France in embassy alert over Prophet Muhammad cartoons

Stephane "Charb" Charbonnier, editor of Charlie Hebdo, answers questions in Paris, 19 September Charlie Hebdo's editor defended his magazine's decision to publish the cartoons

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Security has been increased at France's interests abroad after a French satirical magazine published obscene cartoons of the Prophet Muhammad.

French embassies, consulates, cultural centres and schools in some 20 countries will be closed for the next few days as a precaution.

Government ministers voiced concern at the Charlie Hebdo cartoons but defended the freedom of the press.

Riot police have been deployed around the magazine's offices in Paris.

The magazine has confirmed that its website has been attacked.

Start Quote

Dalil Boubakeur in Paris, 19 September

This is a disgraceful and hateful, useless and stupid provocation”

End Quote Dalil Boubakeur Rector of the Paris Grand Mosque

Its paper edition features caricatures which play on both the uproar in the Islamic world over an amateur video which mocks Islam and the row over the publication in France of topless photos of the Duchess of Cambridge.

A tenet of Islam bans the portrayal of its founder, the Prophet Muhammad.

Some 30 people have died in violent protests which erupted early last week over the Innocence of Muslims video, which was made in the United States.

The dead include the US ambassador to Libya, Christopher Stevens, and three other Americans, who died in Benghazi. US and other Western embassies have come under attack in mainly Muslim countries.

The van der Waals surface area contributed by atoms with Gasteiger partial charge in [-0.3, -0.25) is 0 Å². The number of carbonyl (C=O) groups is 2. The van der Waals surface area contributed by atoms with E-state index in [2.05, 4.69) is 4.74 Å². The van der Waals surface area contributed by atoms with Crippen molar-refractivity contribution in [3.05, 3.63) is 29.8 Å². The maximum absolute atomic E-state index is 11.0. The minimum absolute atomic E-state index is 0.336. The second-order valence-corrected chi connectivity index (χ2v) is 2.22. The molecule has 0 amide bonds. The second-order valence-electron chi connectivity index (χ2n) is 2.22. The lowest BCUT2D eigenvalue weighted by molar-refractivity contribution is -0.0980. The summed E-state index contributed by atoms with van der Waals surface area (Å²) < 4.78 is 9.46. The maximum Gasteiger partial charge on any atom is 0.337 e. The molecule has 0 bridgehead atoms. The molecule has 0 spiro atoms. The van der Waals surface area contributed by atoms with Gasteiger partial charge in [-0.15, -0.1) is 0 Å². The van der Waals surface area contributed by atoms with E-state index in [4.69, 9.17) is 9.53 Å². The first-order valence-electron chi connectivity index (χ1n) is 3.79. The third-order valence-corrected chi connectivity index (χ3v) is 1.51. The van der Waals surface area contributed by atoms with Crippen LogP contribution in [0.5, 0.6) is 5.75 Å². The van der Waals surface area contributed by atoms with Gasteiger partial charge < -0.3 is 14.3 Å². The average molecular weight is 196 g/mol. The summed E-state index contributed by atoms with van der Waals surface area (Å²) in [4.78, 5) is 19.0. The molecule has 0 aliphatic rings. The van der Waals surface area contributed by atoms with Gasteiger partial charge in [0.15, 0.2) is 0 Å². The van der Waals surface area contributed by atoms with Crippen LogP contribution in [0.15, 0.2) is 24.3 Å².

'Disgraceful and hateful'

Foreign Minister Laurent Fabius said he was "concerned" at the cartoons and had ordered "special security measures... in all the countries where this [publication] could pose a problem".

Analysis

The French schools are already closed in Tunisia. In Libya, French journalists are withdrawing from known hotels. And in the Muslim community of Belleville in Paris, they have been buying the latest edition of Charlie Hebdo just to rip it up.

No wonder the French authorities are concerned. The foreign minister acted quickly this morning in an attempt to suppress the anger, while articulating the government's frustrations. The decision to print the cartoons at a time when Western embassies are already threatened, he said, would only "add fuel to the fire".

Last night Charb, the editor of Charlie Hebdo, told me he rejected criticism that he was inciting violence, putting French lives at risk. He was using the cartoons, he said, to make fun of the film rather than the Prophet. But he would know what the reaction would be. Even as he left his offices last night, the riot police were there, on stand-by as a precaution. And this morning the magazine's website was hacked.

The French authorities have turned down an application from the Muslim community for a demonstration on Saturday. The request was initially lodged in response to the controversial American film. Mr Fabius says he "sees no reason to allow conflicts that do not concern France into the country". But the government's decision is harder to defend now that the magazine has decided to publish, though clearly there are public order issues. These are highly offensive images, even to non-Muslims.